Aaron Finch. (Photo by Robert Cianflone/Getty Images)


For Wade, the contrast is even more stark. In the last two BBL seasons, his scores batting first are 61, 16, 66, 56, 130*, and 86. Batting first suits him perfectly. Like Finch, he loves to hit boundaries when the field is up, capitalising on anything inaccurate from the bowling side.

Yet when chasing, Wade struggles. The pressure of having to score at a certain rate draws rash shots. Where he specifically targets inaccurate bowling when batting first, he is far more likely to choose the wrong ball in run chases, where his batting becomes panicky and irrational.

In the last two BBL seasons, Wade has posted scores of 3, 5, 6, 14, and 11 in run chases. In internationals he averages 32.07 (SR 143.29) batting first, and 12.25 (SR 110.11) in chases. The only three scores of 50-plus by Australian wicketkeepers in T20 international history were courtesy of Wade opening the batting in the first innings.

While Wade is clearly better when he bats in the top three, his performances down the order are far less disastrous when batting first. Outside the top three, he has 96 runs at 32 (SR 126.31) when batting first, compared to 113 runs at 10.27 (SR 89.68) in run chases. The sample size isn’t massive, but the difference is. If Australia want to invest in Wade, and it appears they do, then they also need to invest in a bat-first strategy, regardless of where he bats.

Australia’s one-paced bulldozer of a middle order is far less fragile in the first innings. The openers, whether Finch, Wade or Warner, invariably tee off, before Glenn Maxwell capitalises on the platform set. By the time the others have to bat, there are often few overs remaining, meaning they just need to keep swinging.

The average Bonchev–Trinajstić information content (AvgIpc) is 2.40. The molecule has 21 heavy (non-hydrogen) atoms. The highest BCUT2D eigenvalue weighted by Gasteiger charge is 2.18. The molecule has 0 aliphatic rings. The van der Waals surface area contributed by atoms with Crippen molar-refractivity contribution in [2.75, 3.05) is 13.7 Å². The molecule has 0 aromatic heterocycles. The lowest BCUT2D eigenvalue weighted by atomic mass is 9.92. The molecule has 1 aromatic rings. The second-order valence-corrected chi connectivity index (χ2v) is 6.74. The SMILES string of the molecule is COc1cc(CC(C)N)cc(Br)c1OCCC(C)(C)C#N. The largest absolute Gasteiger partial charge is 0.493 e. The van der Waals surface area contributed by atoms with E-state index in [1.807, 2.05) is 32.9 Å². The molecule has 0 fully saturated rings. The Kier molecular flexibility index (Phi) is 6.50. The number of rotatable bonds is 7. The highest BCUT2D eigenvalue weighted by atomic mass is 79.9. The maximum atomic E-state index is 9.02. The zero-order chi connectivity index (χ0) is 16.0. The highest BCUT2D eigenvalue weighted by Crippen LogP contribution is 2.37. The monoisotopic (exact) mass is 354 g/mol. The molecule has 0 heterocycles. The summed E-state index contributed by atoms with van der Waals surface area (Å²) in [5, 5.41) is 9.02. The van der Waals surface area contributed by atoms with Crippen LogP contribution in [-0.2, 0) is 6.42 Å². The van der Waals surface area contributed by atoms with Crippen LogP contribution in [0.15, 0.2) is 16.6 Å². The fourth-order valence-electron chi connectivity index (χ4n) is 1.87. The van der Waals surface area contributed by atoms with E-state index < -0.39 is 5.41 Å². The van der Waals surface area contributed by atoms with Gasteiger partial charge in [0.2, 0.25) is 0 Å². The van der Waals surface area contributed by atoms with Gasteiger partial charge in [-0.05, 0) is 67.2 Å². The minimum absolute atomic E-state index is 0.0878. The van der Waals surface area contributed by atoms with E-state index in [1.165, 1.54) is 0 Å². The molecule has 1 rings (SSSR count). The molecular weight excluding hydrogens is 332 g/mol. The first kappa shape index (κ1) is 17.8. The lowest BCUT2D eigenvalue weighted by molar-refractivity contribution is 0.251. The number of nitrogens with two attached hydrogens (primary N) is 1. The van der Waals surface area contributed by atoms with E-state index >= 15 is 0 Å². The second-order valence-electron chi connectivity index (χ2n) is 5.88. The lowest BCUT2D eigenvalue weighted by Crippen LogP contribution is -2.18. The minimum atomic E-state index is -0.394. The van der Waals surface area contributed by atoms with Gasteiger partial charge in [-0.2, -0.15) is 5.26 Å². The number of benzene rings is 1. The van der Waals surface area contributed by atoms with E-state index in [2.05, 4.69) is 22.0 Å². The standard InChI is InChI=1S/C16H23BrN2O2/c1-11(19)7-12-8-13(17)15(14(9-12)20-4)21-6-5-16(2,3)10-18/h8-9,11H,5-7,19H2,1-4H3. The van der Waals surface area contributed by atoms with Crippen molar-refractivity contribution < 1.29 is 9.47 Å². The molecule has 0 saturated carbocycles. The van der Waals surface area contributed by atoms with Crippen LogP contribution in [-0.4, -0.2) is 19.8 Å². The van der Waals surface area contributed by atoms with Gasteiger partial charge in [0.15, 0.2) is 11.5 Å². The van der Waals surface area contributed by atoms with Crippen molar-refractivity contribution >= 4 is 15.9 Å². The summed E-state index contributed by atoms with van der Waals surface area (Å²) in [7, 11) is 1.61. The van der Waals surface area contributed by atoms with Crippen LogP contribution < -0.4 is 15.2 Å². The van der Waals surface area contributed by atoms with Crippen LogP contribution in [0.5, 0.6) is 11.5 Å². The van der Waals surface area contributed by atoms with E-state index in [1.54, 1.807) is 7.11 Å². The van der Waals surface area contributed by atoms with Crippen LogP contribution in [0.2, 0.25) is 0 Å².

Glenn Maxwell of Australia hits out

Glenn Maxwell. (Photo by Stu Forster/Getty Images for ECB)

In run chases, Finch and Wade are statistically less likely to lay a platform and the known target often requires the middle order to be more circumspect, and manipulate the field between boundaries. People often bemoan Australia’s failure to find players to bat at number five and six – they’re absolutely correct in their criticism, with the shortcomings exposed more prominently in run chases.

Not every Australian batsman needs to bat first – Maxwell, Warner, Marsh and Steve Smith have similar numbers regardless, while Dan Christian (if selected) has proven an ability to find the boundary in an array of situations in franchise cricket. But statistically everyone either has no preference, or would rather bat first, while the batting unit as a whole functions considerably better in the first innings.